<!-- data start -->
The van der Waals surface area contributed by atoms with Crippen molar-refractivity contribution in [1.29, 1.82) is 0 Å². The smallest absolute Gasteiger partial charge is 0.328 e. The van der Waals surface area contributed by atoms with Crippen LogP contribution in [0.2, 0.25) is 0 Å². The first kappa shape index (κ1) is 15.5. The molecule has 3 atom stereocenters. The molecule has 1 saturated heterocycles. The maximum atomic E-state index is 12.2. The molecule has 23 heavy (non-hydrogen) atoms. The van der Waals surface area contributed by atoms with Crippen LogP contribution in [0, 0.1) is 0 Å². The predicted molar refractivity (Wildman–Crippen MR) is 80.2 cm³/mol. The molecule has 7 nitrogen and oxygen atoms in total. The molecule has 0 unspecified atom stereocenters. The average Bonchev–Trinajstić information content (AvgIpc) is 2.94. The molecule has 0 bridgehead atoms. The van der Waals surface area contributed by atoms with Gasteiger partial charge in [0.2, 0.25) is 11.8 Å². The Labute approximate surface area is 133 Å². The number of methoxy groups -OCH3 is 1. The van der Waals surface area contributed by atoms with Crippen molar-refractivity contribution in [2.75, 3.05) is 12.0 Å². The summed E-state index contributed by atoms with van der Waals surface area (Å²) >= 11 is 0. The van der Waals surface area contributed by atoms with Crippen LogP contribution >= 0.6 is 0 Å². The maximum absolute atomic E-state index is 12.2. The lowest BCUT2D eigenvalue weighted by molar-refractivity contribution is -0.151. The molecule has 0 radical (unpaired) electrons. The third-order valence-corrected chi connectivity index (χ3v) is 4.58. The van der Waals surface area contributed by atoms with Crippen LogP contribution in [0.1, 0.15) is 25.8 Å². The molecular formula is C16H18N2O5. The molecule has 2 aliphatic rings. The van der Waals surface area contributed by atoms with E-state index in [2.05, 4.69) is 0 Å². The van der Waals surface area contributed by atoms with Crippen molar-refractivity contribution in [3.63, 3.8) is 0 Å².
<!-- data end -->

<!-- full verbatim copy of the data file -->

The van der Waals surface area contributed by atoms with Crippen molar-refractivity contribution in [1.29, 1.82) is 0 Å². The smallest absolute Gasteiger partial charge is 0.328 e. The van der Waals surface area contributed by atoms with Crippen LogP contribution in [0.2, 0.25) is 0 Å². The first kappa shape index (κ1) is 15.5. The molecule has 3 atom stereocenters. The molecule has 1 saturated heterocycles. The maximum atomic E-state index is 12.2. The molecule has 23 heavy (non-hydrogen) atoms. The van der Waals surface area contributed by atoms with Crippen LogP contribution in [0, 0.1) is 0 Å². The predicted molar refractivity (Wildman–Crippen MR) is 80.2 cm³/mol. The molecule has 7 nitrogen and oxygen atoms in total. The molecule has 0 unspecified atom stereocenters. The average Bonchev–Trinajstić information content (AvgIpc) is 2.94. The molecule has 0 bridgehead atoms. The van der Waals surface area contributed by atoms with Gasteiger partial charge in [0.2, 0.25) is 11.8 Å². The Labute approximate surface area is 133 Å². The number of methoxy groups -OCH3 is 1. The van der Waals surface area contributed by atoms with Crippen molar-refractivity contribution in [2.75, 3.05) is 12.0 Å². The summed E-state index contributed by atoms with van der Waals surface area (Å²) >= 11 is 0. The van der Waals surface area contributed by atoms with Crippen LogP contribution >= 0.6 is 0 Å². The maximum absolute atomic E-state index is 12.2. The lowest BCUT2D eigenvalue weighted by molar-refractivity contribution is -0.151. The molecule has 0 radical (unpaired) electrons. The third-order valence-corrected chi connectivity index (χ3v) is 4.58. The van der Waals surface area contributed by atoms with Crippen LogP contribution in [0.1, 0.15) is 25.8 Å². The molecular formula is C16H18N2O5. The molecule has 2 aliphatic rings. The van der Waals surface area contributed by atoms with E-state index in [2.05, 4.69) is 0 Å². The van der Waals surface area contributed by atoms with Crippen molar-refractivity contribution in [3.63, 3.8) is 0 Å².